SCBWI Exclusive with... Jennie Kendrick, Agent. Red Fox Literary

Jennie Kendrick has been reading since she was three, is a former criminal defense attorney, and will forever be a history nerd. She has worked in the publishing industry since 2013, including reviewing for publications such as Kirkus, and part-time bookselling at a local independent bookstore. Jennie’s passions include gardening, law, politics, the criminal justice system, art, tarot, rock music, San Francisco history, and cooking. She loves well-researched character-driven fiction, narrative non-fiction, and is particularly looking for works from marginalized creators. You can find more about her taste at


What was your path to becoming an agent?

I went to law school and practiced criminal defense law for several years. At the same time, I was writing YA book/TV/film reviews for a popular blog (Forever Young Adult) and Kirkus in my free time, which took me to Book Expo and plenty of industry introductions. I also ran the San Francisco chapter of the international Forever Young Adult book club for 10 years.

When the effects of the 2008 recession made it difficult to find steady legal work, I moved into marketing, copywriting, and bookselling. I had no idea that this would lead to becoming an agent, but I use each of these skills and networks to support this work every day!

When you read a submission, what makes you offer representation?

It’s got to be the perfect storm: I need to love the manuscript enough to want to read it 20 times, I need to be confident that I can sell it (or at least that there’s nothing else out there quite like it), and I need to feel like the author/illustrator and I have similar realistic goals and expectations. 

Ultimately, however, I always go with my gut—and that’s led me to books that I never would have guessed I’d represent and sell when I first started out.

When an author signs with you, what can they expect?

I believe an agent’s primary duty is to be an advocate, whether that’s through editing and polishing manuscripts, negotiating for the best terms we can realistically get, making sure clients get paid, handling awkward conversations on their behalf, or being a cheerleader when things are tough. My fantastic Red Fox colleagues are an incredible source of collective knowledge and support, which in turn helps me support my clients.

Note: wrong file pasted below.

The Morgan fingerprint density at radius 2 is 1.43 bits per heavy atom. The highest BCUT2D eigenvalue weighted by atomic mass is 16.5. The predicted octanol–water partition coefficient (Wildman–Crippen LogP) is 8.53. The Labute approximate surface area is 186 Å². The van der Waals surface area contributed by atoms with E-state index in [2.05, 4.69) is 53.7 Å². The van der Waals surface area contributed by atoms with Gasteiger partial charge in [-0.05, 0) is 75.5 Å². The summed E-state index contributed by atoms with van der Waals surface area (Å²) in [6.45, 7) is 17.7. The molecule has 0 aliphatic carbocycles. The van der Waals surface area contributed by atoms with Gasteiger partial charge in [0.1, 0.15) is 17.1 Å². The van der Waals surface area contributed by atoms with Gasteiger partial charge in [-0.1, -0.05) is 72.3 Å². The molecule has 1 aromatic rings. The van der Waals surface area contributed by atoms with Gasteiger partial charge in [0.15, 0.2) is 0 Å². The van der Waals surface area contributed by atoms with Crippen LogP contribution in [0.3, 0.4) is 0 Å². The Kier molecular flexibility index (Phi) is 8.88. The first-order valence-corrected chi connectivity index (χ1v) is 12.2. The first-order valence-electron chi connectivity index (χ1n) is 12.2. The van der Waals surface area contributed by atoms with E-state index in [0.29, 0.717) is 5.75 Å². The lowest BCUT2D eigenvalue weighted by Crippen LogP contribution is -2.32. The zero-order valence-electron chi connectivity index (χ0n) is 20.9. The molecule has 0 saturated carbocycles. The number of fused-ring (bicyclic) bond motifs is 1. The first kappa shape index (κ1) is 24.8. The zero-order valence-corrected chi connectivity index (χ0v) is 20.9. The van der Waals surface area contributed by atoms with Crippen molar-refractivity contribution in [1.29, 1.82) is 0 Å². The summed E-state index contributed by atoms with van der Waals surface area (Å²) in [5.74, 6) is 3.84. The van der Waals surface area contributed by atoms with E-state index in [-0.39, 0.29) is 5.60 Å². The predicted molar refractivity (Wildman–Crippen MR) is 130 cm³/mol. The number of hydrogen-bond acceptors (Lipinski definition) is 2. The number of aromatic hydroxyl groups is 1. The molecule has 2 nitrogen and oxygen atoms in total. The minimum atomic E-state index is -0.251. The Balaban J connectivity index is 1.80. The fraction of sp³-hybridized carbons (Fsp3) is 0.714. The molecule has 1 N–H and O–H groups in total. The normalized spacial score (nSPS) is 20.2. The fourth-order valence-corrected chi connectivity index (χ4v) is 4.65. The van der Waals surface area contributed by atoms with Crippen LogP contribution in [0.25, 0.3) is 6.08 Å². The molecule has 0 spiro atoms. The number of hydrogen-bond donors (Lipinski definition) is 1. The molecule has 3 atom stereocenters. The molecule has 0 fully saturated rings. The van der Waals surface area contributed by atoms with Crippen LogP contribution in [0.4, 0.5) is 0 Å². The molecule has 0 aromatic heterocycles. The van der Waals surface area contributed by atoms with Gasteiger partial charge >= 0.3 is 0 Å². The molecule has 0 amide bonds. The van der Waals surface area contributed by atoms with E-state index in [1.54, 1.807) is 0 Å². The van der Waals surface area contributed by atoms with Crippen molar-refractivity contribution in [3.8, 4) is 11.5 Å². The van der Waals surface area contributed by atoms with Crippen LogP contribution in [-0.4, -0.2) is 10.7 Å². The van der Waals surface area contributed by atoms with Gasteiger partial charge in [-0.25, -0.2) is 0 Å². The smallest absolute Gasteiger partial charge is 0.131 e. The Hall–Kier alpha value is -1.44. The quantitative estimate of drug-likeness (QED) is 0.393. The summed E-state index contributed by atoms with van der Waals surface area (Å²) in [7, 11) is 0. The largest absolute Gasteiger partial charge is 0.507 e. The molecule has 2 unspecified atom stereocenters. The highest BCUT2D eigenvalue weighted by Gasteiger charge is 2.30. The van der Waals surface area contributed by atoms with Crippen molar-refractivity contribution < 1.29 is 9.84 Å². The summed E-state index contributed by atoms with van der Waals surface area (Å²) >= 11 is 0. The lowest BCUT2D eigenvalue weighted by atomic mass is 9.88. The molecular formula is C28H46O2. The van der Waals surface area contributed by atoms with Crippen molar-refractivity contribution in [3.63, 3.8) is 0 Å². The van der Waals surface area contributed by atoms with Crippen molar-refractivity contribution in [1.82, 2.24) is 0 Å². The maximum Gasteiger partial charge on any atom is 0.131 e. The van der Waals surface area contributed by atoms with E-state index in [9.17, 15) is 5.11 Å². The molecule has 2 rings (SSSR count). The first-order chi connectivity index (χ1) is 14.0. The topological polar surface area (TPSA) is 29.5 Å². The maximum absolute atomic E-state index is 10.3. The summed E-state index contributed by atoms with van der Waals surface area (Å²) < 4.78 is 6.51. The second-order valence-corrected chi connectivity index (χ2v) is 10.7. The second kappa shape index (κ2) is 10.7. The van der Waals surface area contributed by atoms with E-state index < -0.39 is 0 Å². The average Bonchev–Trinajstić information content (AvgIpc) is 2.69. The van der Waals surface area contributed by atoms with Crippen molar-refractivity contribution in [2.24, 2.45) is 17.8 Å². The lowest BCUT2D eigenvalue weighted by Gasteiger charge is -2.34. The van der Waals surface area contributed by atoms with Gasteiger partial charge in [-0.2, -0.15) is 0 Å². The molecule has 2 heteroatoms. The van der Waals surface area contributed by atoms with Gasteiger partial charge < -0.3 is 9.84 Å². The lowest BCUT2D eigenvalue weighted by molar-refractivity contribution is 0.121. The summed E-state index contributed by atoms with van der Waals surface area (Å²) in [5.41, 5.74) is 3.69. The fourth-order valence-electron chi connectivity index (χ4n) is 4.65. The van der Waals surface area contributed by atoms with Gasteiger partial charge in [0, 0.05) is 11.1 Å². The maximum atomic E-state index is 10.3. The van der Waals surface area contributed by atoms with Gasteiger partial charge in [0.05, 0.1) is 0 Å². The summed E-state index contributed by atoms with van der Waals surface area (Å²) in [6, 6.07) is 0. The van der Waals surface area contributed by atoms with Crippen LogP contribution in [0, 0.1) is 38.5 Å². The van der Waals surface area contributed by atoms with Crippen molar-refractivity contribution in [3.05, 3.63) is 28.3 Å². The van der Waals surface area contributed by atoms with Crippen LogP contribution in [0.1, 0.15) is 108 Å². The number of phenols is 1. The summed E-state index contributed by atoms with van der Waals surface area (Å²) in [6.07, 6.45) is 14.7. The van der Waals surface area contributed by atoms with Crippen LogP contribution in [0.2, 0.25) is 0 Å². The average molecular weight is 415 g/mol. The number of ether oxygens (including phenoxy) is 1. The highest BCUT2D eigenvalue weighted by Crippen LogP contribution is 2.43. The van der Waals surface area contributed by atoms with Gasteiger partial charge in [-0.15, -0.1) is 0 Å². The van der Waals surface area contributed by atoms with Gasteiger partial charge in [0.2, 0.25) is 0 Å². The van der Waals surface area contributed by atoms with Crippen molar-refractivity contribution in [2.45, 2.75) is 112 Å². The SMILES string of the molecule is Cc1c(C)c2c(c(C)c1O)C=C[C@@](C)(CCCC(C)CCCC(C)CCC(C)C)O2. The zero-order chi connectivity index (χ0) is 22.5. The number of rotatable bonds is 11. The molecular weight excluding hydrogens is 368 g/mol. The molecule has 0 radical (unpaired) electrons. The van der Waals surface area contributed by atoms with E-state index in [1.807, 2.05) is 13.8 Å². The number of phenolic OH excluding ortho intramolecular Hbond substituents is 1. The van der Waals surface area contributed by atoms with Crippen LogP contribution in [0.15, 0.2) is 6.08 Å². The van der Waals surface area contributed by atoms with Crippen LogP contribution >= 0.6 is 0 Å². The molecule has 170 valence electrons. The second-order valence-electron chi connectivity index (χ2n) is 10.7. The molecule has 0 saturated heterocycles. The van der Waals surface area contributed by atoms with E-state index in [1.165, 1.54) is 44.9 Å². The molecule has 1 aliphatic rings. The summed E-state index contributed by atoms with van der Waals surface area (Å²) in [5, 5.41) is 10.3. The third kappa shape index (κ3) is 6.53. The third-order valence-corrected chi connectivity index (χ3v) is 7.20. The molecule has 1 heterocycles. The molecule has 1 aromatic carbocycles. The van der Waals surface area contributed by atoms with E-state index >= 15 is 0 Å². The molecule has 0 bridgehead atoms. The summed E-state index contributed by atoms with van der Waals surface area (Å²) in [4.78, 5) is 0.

My ultimate goal, however, is to be as transparent and collaborative as possible. I want my clients to have a say in how we approach their careers, ask questions, and have records of submissions and negotiations.

What's on your manuscript wish list?

This changes based on what the market currently supports. In YA/MG, I love mysteries, thrillers, paranormal (firmly grounded in the real world), and romance. In PB, I am especially looking for innovative approaches and subject matter. When it comes to illustrators, I’d love to work with someone who has a kid-friendly midcentury modern or spooky-but-cute style. Finally, I am always looking for children’s work from marginalized authors/illustrators.

My three favorite movies from 2023 were Saltburn, American Fiction, and Barbie, if that tells you anything about the kind of storytelling that I obsess over. Outside of kidlit, I also devour historical romance like Martha Waters’ and Virginia Heath’s books, anything Tana French and Susanna Kearsley write, and the Maisie Dobbs mystery series. I’d love to find comparable children’s manuscripts!

Jennie is open to SCBWI queries in JULY 2024